Time eventually ran out for the O’Fette government, though not from any of the mechanisms that they had suspected and planned for.

Parliament brought a motion of no confidence against Minister O’Fette, which failed by a considerable margin. Emboldened by this, O’Fette called for an early election, hoping to buttress his majority and achieve the numbers he needed to make his majority completely impervious to interference from other parties.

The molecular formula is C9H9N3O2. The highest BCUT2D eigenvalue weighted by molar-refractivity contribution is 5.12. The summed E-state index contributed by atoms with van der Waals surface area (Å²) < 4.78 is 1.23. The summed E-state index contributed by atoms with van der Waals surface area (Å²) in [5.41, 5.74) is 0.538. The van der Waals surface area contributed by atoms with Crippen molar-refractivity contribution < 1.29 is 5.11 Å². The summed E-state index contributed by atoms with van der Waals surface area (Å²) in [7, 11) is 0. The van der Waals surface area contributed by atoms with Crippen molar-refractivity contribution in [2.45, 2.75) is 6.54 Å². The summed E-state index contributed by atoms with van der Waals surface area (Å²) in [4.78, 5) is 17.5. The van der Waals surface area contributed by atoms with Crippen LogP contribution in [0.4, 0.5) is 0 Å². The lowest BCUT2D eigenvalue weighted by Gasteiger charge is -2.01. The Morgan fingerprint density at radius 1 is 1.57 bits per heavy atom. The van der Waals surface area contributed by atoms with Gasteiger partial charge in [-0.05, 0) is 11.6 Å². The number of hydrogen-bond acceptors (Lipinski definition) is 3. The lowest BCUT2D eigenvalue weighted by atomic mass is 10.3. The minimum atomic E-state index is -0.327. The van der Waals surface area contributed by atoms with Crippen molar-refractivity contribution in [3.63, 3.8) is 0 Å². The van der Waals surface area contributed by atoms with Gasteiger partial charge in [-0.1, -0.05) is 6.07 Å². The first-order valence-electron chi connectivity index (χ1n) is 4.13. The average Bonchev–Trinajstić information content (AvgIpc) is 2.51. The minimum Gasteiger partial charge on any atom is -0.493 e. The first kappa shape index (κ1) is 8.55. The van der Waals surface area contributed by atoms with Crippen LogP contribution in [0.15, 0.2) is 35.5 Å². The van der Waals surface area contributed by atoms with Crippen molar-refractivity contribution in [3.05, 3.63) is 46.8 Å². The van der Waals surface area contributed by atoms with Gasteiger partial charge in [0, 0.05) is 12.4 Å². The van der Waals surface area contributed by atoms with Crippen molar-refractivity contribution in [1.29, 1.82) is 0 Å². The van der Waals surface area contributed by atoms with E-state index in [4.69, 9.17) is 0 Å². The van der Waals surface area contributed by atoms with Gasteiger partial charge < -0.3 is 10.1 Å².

Much to his misfortune, the election season happened to coincide with the Severton Explosion, a munitions fire that eventually spread out of control and killed dozens at the navy pier. Citizens in the capitol demonstrated against the government’s perceived negligence in providing aid and protection in the wake of the disaster, and the action soon became violent. O’Fette had to call in the army to restore order.

His plan backfired, with the recent troubles leading to his ouster. O’Fette fled the country hours after the news was announced, taking with him as much of the treasury as his motorcade could accommodate.